Since I’m being cranky today, I might as well stay cranky. Over at Vox, fellow boomer David Goldstein says that our generation ruined college for everyone else:
Boomers like me have pulled up the ladder behind us after being educated largely at taxpayer expense. No wonder young people have piled up more than $1.5 trillion in student debt.
Boomers need some defense here, and I’m going to do it in a time-honored way: by blaming everything on our parents. Here’s a look at tuition at the University of California over the past half century:
UC tuition was free until the late ’60s, when Gov. Ronald Reagan pressed the California legislature to impose a tuition charge. This took the form of an “educational fee,” and this is where it all started. At the time, boomers were about 18 years old on average and had nothing to do with it. Reagan was a member of the Greatest Generation, and so were most members of the legislature.
The next increase came in the early ’80s. Boomers were about 30 and still had little to do with it. The governor at the time was Jerry Brown, a member of the Silent Generation. Ditto for most of the legislature.
The next increase came in the early ’90s. The governor was Pete Wilson, another member of the Silent Generation. The legislature was younger than that, and it’s not until this point that there are finally a fair number of boomers who have to take some blame.
Long story short, the whole concept of charging tuition started with the Greatest Generation and then continued forever once they had set the example. So if you’re going to blame anyone for “pulling up the ladder,” it’s the two generations before the baby boomers, who really did get lots of government bennies and then staged a tax revolt and methodically took them away. On a national level, the modern era of limited government was a product of the Reagan era, and was created by Reagan himself (Greatest Gen) and members of Congress at the time (mostly Greatest and Silent gens). They’re the ones who cut taxes on the rich. They’re the ones who pared back Social Security. They’re the ones responsible for mass incarceration. They’re the ones who blew up antitrust law. They’re the ones who made corporate deregulation into a religion. They’re the ones who turned abortion into an endless political brawl. They’re the ones, exemplified by Alan Greenspan (b. 1926) who created the housing bubble. They’re the ones, starting with Newt Gingrich (b. 1943) and continuing all the way through Mitch McConnell (b. 1942), who transformed American politics into a bloodsport. Boomers simply didn’t have much to do with this. For most of this time, they were too young to have any serious influence.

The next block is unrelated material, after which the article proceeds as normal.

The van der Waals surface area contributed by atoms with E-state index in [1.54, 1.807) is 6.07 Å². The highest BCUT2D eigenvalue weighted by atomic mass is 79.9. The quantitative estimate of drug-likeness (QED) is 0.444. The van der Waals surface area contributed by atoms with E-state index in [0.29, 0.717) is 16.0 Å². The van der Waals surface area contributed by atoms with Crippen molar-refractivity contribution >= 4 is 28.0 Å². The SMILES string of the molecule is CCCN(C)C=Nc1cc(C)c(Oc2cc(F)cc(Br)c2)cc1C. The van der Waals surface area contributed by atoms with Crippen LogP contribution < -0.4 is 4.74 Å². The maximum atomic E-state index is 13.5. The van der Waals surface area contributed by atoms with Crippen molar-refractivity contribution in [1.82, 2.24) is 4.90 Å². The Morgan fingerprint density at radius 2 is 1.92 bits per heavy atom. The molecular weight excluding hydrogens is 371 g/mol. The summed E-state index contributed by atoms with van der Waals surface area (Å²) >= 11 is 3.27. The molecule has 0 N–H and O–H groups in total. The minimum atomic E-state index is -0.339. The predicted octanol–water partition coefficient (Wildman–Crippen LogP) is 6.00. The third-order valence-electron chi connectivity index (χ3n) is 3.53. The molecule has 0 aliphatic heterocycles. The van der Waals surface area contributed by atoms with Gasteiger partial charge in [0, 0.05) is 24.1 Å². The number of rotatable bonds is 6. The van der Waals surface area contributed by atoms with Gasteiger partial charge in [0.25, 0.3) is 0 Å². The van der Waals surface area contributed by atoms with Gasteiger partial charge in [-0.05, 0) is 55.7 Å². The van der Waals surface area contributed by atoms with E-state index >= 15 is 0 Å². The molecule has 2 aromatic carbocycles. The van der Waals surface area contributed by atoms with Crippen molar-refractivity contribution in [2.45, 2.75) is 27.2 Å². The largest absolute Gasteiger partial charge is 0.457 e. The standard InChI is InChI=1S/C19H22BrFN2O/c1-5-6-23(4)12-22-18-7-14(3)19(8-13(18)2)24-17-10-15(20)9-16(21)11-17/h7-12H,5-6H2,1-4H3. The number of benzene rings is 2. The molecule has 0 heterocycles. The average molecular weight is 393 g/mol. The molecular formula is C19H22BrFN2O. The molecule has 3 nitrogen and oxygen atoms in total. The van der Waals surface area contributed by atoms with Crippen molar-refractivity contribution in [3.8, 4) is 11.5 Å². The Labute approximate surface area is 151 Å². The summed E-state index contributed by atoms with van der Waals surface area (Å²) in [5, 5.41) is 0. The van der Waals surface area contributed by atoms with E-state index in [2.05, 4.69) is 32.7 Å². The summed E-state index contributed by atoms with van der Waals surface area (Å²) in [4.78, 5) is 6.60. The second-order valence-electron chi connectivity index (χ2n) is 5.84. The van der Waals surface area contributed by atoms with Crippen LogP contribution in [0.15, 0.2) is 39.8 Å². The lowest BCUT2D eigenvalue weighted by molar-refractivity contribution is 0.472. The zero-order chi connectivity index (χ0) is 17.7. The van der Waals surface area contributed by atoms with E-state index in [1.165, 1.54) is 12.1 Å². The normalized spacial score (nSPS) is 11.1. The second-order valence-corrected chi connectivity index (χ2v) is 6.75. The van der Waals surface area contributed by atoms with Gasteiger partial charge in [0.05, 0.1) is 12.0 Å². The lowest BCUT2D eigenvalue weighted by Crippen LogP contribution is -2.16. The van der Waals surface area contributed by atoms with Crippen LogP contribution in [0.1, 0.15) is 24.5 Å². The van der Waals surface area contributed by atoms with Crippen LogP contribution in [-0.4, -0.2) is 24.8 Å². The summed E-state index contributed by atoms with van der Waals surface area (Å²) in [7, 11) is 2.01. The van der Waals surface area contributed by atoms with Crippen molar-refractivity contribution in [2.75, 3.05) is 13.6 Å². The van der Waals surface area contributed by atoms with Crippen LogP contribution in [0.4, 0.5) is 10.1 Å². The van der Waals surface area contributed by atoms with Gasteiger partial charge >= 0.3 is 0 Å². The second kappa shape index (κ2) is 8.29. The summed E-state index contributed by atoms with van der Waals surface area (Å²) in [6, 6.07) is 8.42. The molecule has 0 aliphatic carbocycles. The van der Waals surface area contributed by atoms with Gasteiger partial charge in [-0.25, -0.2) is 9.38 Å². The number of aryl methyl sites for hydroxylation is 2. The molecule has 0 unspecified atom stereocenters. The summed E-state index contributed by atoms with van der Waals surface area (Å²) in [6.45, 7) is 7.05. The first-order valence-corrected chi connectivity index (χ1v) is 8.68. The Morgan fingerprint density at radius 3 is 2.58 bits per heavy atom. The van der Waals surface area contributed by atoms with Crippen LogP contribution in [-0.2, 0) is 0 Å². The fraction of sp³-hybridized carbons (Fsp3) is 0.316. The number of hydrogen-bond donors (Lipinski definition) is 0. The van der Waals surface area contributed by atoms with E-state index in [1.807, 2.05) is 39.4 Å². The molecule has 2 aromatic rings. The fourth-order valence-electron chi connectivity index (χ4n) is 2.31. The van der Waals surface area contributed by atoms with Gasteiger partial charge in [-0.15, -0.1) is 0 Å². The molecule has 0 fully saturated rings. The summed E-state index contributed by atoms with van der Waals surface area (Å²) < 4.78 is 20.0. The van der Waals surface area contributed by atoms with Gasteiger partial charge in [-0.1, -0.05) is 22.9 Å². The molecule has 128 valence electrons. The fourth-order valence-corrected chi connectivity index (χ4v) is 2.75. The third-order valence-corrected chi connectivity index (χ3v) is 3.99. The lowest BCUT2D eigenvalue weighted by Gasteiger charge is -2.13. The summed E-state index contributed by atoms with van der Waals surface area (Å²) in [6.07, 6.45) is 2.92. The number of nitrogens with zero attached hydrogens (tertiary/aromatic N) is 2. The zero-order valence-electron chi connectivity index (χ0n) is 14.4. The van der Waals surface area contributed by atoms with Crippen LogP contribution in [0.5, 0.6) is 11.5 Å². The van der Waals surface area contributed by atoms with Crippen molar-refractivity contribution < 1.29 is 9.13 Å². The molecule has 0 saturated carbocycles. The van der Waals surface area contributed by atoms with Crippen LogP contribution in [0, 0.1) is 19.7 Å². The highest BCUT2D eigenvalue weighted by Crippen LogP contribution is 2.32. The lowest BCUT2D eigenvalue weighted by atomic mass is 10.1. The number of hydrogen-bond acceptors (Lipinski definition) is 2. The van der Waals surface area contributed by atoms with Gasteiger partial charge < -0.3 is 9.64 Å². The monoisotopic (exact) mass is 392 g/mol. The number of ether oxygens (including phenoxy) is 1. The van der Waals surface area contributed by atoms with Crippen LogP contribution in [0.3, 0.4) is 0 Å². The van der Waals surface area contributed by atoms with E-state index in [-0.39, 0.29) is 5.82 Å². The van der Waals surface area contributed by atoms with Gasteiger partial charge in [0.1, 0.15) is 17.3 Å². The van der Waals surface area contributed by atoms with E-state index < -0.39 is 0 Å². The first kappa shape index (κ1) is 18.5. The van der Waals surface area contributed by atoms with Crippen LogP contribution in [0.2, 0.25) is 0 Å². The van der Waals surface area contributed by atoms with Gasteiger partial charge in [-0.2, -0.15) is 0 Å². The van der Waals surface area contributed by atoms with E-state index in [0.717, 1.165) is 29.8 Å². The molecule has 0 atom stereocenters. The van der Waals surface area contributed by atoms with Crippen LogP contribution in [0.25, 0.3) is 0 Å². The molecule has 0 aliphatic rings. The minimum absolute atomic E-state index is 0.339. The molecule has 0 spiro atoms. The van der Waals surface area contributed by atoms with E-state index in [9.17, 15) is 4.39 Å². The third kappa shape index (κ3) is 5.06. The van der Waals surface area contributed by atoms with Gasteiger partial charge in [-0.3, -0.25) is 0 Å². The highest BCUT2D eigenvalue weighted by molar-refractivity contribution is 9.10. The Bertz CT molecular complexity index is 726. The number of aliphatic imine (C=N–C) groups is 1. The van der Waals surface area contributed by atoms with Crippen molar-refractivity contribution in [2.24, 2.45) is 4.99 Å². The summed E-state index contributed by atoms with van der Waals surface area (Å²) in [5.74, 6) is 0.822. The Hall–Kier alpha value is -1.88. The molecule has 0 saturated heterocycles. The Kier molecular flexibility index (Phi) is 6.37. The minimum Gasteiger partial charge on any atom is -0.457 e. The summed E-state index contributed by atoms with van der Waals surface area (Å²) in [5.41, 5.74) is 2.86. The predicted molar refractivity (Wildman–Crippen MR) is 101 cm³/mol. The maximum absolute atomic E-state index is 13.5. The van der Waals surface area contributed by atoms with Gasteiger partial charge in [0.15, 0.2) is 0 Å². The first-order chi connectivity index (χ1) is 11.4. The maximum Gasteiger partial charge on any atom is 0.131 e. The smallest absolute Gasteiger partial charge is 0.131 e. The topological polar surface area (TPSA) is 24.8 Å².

Now, if you want to blame boomers for welfare reform, sure. Bill Clinton was (barely) a boomer. If you want to blame boomers for the Iraq War, I guess so. George Bush was (barely) a boomer—though the real force behind it was Dick Cheney (b. 1941). If you want to blame us for screwing up Obamacare, that seems sort of churlish, but whatever. Barack Obama was (barely) a boomer—though the real roadblock to a public option was Joe Lieberman (b. 1942) and his centrist pals.
But the fact is that boomers have mostly been left out of power. Not a single person born between 1947-1960 has ever been president. Clinton, Bush, and Trump were all born in 1946¹ and are only barely boomers at all.² Obama was born in 1961 and is more Gen X in outlook than boomer. The entire 1950s heart of the baby boom generation has been shut out.
In any case, it wasn’t us who took everything away from the rest of you. Blame our parents instead.
POSTSCRIPT: For the record, I don’t think that dividing people up into generations makes a lot of sense, and I don’t really blame the Greatest Gen or the Silent Gen for anything. Like all of us, they did their best and ended up with the usual mixed record of good (the Civil Rights Act) and bad (getting us into Vietnam). Ditto for boomers and Xers and millennials.
I just get tired of the whole “boomers pulled up the ladder” thing. If you’re going to play the generational blame game, at least get your generations right.
¹In fact, all three were born in the summer of 1946. What the hell was in the water in the fall of 1945?
²Although they all evaded the draft, which counts for something, I suppose.